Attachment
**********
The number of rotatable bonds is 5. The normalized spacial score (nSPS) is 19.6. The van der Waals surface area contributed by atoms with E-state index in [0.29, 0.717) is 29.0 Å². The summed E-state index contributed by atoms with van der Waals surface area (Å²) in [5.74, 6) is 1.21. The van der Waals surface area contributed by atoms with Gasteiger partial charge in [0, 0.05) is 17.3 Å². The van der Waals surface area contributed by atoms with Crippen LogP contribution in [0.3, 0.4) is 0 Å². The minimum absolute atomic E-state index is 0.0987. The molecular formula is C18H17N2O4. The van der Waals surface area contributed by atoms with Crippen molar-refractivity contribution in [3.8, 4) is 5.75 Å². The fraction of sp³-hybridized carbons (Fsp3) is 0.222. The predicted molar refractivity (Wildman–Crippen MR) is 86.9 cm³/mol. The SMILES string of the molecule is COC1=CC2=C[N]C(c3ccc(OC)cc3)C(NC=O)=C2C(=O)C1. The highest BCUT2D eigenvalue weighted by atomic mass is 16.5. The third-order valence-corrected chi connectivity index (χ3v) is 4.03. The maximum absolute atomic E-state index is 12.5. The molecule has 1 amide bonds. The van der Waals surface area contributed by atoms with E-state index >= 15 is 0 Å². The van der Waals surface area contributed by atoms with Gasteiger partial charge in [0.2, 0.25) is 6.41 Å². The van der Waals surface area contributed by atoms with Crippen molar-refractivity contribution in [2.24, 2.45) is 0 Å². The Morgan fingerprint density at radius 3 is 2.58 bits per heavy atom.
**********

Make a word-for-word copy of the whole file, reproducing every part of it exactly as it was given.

The number of rotatable bonds is 5. The normalized spacial score (nSPS) is 19.6. The van der Waals surface area contributed by atoms with E-state index in [0.29, 0.717) is 29.0 Å². The summed E-state index contributed by atoms with van der Waals surface area (Å²) in [5.74, 6) is 1.21. The van der Waals surface area contributed by atoms with Gasteiger partial charge in [0, 0.05) is 17.3 Å². The van der Waals surface area contributed by atoms with Crippen LogP contribution in [0.3, 0.4) is 0 Å². The minimum absolute atomic E-state index is 0.0987. The molecular formula is C18H17N2O4. The van der Waals surface area contributed by atoms with Crippen molar-refractivity contribution in [3.8, 4) is 5.75 Å². The fraction of sp³-hybridized carbons (Fsp3) is 0.222. The predicted molar refractivity (Wildman–Crippen MR) is 86.9 cm³/mol. The SMILES string of the molecule is COC1=CC2=C[N]C(c3ccc(OC)cc3)C(NC=O)=C2C(=O)C1. The highest BCUT2D eigenvalue weighted by atomic mass is 16.5. The third-order valence-corrected chi connectivity index (χ3v) is 4.03. The maximum absolute atomic E-state index is 12.5. The molecule has 1 amide bonds. The van der Waals surface area contributed by atoms with E-state index >= 15 is 0 Å². The van der Waals surface area contributed by atoms with Gasteiger partial charge in [0.2, 0.25) is 6.41 Å². The van der Waals surface area contributed by atoms with Crippen molar-refractivity contribution in [2.24, 2.45) is 0 Å². The Morgan fingerprint density at radius 3 is 2.58 bits per heavy atom.